Title image courtesy of Stephanie Wong.
If I were to list my top three favourite things about celebrating Chinese New Year, it would be:
- Pineapple tarts (Especially the godzilla ones half the size of my palm. Awesome!)
- Love letters (Also known as kueh belanda, rolled egg wafers, not those you write to a girl lah…)
- And of course, ang pows!
Speaking of money, Mum says I have to write this column to earn my pocket money. So let’s explore three customs behind Chinese New Year.
Why are oranges exchanged during Chinese New Year?
The word ‘orange’ and ‘gold’ are pronounced as ‘kum’ in Cantonese. To the Chinese, oranges symbolise prosperity. Good things are also believed to come in pairs. Oranges are given out in pairs to relatives and friends during Chinese New Year visits.
Why are red packets given out during Chinese New Year?
Parents, grandparents, elderly relatives and generally, newly married couples and close friends, will give red packets to young children for good luck. But no one can actually decide when an unmarried person should stop receiving one. If you ask me, just smile and be gracious. Take it and assure the giver that you’re working hard to get hitched! Next year if you see the same relative again, you can always say you’ve just broken up with the girl you dated, and will work even harder to get hitched.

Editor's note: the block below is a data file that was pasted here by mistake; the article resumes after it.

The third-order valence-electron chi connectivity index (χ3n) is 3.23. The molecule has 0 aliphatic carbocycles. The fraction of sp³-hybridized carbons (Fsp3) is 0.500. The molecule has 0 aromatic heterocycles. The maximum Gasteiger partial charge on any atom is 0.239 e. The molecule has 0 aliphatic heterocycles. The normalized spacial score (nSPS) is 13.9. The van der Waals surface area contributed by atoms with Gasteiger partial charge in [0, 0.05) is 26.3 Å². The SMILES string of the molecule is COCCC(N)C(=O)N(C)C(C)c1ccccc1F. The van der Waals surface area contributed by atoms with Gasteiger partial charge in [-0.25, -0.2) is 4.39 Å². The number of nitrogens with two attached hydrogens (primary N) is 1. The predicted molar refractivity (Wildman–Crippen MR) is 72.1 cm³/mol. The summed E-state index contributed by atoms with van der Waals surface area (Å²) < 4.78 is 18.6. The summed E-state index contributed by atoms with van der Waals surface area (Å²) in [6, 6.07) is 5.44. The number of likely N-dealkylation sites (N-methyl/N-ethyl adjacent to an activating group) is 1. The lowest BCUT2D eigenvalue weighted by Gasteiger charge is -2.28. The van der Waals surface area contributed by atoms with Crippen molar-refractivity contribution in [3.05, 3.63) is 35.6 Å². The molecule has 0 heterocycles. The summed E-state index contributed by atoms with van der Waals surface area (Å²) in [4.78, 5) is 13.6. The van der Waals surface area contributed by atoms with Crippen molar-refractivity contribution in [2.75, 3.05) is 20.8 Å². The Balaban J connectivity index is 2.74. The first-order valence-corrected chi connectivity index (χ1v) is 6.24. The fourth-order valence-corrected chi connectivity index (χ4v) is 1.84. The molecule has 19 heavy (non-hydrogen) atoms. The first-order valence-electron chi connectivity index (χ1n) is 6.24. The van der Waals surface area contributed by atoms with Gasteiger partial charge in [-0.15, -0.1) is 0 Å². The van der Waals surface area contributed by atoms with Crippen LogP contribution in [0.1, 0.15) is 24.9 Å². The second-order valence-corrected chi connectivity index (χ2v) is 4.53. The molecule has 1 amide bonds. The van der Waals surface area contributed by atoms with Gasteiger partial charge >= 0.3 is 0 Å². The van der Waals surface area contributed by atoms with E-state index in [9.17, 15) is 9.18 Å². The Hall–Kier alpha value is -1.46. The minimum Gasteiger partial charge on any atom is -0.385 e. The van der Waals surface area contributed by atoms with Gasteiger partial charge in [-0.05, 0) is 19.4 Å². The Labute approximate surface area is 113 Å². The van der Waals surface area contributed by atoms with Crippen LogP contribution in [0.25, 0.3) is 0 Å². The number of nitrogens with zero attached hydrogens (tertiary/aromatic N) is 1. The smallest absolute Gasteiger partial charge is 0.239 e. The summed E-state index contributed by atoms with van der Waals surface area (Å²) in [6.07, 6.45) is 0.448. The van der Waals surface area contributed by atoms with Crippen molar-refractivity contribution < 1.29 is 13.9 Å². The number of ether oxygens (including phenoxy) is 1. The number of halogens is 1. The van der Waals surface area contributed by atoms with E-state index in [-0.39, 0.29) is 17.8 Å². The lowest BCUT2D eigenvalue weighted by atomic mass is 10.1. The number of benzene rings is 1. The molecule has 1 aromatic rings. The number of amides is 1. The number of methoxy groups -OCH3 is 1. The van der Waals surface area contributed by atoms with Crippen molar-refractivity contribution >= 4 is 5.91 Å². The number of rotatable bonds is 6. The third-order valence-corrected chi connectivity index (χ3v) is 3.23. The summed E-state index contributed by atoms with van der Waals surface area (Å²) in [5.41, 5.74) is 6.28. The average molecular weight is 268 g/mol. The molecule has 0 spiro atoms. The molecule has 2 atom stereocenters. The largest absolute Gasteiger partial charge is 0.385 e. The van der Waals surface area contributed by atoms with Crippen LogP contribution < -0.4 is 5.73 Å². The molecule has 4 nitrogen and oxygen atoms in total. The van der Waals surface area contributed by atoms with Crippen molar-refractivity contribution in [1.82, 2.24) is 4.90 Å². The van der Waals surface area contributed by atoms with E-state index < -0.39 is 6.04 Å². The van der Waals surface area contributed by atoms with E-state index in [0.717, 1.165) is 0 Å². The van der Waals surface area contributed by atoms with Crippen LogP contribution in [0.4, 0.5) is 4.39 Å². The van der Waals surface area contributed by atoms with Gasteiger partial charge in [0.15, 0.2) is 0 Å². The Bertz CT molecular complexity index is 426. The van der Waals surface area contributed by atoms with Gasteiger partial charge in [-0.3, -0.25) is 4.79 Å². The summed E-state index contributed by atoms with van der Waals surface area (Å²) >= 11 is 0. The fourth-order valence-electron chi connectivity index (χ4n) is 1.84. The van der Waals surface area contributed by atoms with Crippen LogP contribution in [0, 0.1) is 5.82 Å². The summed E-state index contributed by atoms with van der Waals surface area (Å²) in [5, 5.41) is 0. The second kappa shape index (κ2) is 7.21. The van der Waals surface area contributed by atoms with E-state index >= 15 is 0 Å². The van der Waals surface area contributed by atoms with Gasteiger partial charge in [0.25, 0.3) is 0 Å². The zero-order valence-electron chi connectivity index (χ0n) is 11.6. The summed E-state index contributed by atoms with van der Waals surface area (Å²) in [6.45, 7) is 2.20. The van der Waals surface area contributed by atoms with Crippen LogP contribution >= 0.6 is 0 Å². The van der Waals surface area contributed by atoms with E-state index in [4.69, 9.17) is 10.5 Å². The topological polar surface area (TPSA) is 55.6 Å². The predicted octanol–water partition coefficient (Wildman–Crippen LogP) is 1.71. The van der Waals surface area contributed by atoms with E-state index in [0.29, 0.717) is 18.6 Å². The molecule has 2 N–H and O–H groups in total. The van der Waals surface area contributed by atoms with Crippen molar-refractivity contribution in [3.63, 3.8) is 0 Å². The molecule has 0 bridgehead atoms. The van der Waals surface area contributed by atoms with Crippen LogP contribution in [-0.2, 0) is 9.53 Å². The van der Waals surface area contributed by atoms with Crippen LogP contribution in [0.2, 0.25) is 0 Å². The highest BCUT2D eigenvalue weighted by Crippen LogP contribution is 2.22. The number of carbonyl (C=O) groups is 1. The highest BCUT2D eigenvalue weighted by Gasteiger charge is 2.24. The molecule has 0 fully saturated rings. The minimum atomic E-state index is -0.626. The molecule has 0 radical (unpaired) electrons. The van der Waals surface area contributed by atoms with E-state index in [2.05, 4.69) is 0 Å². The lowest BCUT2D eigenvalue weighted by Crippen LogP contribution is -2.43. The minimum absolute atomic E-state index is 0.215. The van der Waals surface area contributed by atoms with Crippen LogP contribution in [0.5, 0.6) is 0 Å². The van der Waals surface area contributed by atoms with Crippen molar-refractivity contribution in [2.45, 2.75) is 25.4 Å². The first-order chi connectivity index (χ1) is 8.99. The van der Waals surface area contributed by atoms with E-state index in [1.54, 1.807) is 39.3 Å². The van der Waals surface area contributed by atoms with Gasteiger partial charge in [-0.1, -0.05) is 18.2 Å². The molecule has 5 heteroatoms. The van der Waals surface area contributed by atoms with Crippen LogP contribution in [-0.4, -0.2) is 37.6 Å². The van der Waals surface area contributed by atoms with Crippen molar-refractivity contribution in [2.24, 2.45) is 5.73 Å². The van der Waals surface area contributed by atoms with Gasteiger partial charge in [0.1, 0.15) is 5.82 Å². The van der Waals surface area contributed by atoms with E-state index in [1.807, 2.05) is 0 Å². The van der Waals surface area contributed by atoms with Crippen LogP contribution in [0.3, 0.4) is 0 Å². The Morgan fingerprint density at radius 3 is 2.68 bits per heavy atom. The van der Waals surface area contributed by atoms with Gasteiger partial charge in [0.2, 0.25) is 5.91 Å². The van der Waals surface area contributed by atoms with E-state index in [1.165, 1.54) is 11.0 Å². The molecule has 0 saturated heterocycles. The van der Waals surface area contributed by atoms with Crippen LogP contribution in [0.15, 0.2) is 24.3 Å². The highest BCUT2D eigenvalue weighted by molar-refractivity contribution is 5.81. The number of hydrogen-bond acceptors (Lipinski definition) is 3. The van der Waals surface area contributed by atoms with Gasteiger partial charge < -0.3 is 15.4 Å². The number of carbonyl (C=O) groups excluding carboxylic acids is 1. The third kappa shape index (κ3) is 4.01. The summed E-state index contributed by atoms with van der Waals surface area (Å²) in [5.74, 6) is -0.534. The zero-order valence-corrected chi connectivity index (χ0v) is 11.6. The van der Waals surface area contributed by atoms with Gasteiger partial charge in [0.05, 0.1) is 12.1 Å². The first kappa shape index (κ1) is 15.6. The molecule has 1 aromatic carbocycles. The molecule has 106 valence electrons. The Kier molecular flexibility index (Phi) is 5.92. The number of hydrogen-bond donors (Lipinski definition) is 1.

Why do children wear new pyjamas to bed the night before Chinese New Year?
I’m sorry, I can’t find the answer in Wikipedia. Mum insists that we wear MATCHING pyjamas. She says we will bond as siblings. New clothes also symbolise a brand new start.
But I have another theory. Mothers have this thing about putting their children in matching outfits to ensure that when it comes to receiving ang pows, no one would miss out on their children! When you have three children dressed in matching outfits, think Bananas in Pyjamas, you can be sure they stand out in a roomful of kids.
Gong Xi Fa Cai, Hong Bao Na Lai! (Loosely translated: Happy New Year! Don’t forget the ang pows!)
About Amos Lee
Amos Lee is a 12-year-old toilet diarist. He’s the brainchild of Adeline Foo, a mother of three and a published children’s book author. Amos’ first book, The Diary of Amos Lee, I Sit, I Write, I Flush! won the International School Libraries Network's Red Dot Award for Best Junior Book in 2009. A best seller listed on the Straits Times’ Top Ten Children’s Books, The Diary of Amos Lee #1 and its second title, Girls, Guts and Glory, hogged the chart for 30 weeks! ‘Famous Amos’ released a third book in November 2010, I’m Twelve, I’m Tough, I Tweet! has also made the Straits Times’ Bestseller List. The last time Amos checked, it was No. 2 on the list.